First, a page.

Without a clear understanding of effective CLD problem-solving strategies, school psychologists are often left with little direction on how to best serve the unique needs of students and families from CLD backgrounds. This study builds upon previous research to present a more focused outline of how CLD strategies are implemented within a CLD problem-solving process using value, skill, and implementation ratings. However, identifying the root cause(s) of these skill deficits is not achieved by this study and additional research is needed to explore how a theoretical CLD problem-solving model could be used to enhance current training opportunities, and in turn help fill the gaps in professional practice.
|Table 1. Example Survey Items and Illustrations by CLD Problem-Solving Domain|
|Survey Item and Illustration||CLD Problem_Solving Domain|
|Account for one’s own cultural values and biases when working with CLD populations. For example, be aware and knowledgeable of one’s own identity groups and how this impacts our values, our worldview, and views of others when working with CLD populations.||Establishing Relationships|
|Examine referrals within the context of institutional and systemic patterns associated with CLD populations. For example, identify factors that may contribute to the misidentification of problematic behaviors exhibited by different CLD populations.||Problem Identification|
|Use a comprehensive assessment process to analyze a targeted concern when working with all CLD students. For example, analyze information about the impact of sociocultural, environmental, political, experiential, and language-based factors related to CLD students' prior performance and future successes.||Problem Analysis|
|Implement nontraditional methods to collect data that best address a CLD student's needs. For example, conduct home visits to gather progress-monitoring data, maintain consultation efforts with CLD families, and collect community members' perspectives on progress.||Plan Implementation|
|Use a variety of methods to present outcome data to ensure that all team members gain a comprehensive understanding of results. For example, use graphs and/or translated reports using stakeholders' native language to ensure a clear evaluation and understanding for all team members and CLD families.||Plan Evaluation|
Next Steps and Recommendations
Future work is needed to further validate the CLD strategies included within five problem- solving stages outlined here to ensure that they are aligned with those commonly associated with the service delivery methods of school psychologists (Dimitrov, 2010). Future studies also are needed to establish convergent validity with surveys that focus on similar practice issues, by comparing practitioner or supervisor ratings of CLD effectiveness, and through observations of problem-solving teams in action (Bäccman, & Carlstedt, 2010). Future studies with broader practitioner participation would contribute to a greater appreciation of current professional needs in regard to effective practice with students and families from CLD backgrounds.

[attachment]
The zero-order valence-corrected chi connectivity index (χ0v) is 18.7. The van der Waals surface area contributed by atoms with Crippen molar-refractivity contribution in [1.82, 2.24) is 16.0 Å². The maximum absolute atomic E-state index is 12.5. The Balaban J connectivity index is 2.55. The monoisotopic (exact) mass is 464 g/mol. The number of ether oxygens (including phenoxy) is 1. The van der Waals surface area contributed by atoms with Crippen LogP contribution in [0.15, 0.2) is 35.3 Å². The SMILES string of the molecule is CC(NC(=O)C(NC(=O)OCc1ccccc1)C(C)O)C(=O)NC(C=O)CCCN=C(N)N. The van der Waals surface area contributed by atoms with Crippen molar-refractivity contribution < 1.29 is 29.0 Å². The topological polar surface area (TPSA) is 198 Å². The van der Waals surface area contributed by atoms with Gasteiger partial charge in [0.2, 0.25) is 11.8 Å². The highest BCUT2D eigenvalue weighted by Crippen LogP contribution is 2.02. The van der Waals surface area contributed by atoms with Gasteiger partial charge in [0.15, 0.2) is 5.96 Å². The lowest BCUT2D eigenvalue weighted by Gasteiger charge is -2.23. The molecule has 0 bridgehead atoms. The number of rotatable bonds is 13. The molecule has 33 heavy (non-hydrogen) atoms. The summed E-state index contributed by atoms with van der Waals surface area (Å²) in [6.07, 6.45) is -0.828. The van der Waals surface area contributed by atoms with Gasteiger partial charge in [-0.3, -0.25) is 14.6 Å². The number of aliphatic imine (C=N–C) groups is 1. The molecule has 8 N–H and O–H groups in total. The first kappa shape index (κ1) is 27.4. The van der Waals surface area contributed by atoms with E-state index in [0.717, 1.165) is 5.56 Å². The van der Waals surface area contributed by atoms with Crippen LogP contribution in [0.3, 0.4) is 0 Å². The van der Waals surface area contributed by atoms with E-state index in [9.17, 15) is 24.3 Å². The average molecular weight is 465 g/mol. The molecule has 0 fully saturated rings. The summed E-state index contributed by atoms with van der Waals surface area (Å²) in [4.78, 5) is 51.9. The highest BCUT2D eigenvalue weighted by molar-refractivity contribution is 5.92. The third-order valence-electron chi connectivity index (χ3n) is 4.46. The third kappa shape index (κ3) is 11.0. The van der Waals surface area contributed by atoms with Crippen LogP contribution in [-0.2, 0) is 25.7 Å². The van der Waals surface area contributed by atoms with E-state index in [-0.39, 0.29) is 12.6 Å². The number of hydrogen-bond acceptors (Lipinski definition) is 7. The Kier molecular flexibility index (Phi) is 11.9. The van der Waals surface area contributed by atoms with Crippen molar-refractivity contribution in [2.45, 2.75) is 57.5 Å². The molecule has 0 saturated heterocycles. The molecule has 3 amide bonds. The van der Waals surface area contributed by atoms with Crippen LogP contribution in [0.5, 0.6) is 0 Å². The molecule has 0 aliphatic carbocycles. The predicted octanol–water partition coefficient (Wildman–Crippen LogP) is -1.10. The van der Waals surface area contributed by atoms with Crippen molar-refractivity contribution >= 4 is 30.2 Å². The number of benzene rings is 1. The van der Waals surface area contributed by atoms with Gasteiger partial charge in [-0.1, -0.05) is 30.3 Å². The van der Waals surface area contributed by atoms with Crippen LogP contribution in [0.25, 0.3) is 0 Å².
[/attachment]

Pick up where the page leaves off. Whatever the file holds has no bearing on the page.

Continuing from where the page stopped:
This model was designed to emphasize the teaming and collaboration practices that dominate the daily roles of school psychologists who serve the burgeoning CLD populations in our schools. As Guerrero and Leung (2008) note, however, no one model can account for all CLD professional competencies. Rather, the theoretical model developed in this study might be useful as a starting point to enhance professional development opportunities aimed at strengthening the CLD competencies of school psychologists at a preservice level, when one enters the field, and as a lifelong learning endeavor. The following recommendations are offered to further expand and strengthen these critical foundational professional competencies.
- Regularly conduct needs assessments aimed at identifying levels of awareness, knowledge, and skills as they relate to CLD practices and perceptions of the value of these skills in relation to current practice.
- Target professional development efforts that link to specific problem-solving stages. Alternatively, professional training could be designed to develop CLD skills progressively beginning with models that emphasize the initiation and establishment of relationships before emphasizing problem analysis, identification, and implementation and evaluation strategies. In this way, strong family– school relationships and engagement will be the cornerstone of all later problem-solving efforts (Christenson & Reschly, 2009).
- Find ways to continuously monitor implementation practices as they relate to CLD strategies—possibly by providing a checklist of CLD strategies to use to track implementation strategies during 1-week or longer intervals. All staff members, as well as practitioners and family members who may have participated in any team meetings during that time frame, could complete such checklists. Regular focus-group discussions also may be useful to identify enhancers and barriers to effective CLD practice.
- Finally, jointly plan and deliver professional development initiatives and monitoring efforts in collaboration with professionals and members who represent the cultural and linguistic diversity of a school.
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Janeann M. Lineman, PhD, NCSP, is a school psychologist with Denver Public Schools in Denver, CO. Gloria E. Miller, PhD is a professor in the child, family, and school psychology program in the Morgridge College of Education at the University of Denver. Correspondence concerning this paper may be addressed to Janeann Lineman, JaneannCoffman@gmail.com. The researchers would like to express gratitude to the membership of the state associations who participated in the study for their time, effort, and support of this research project.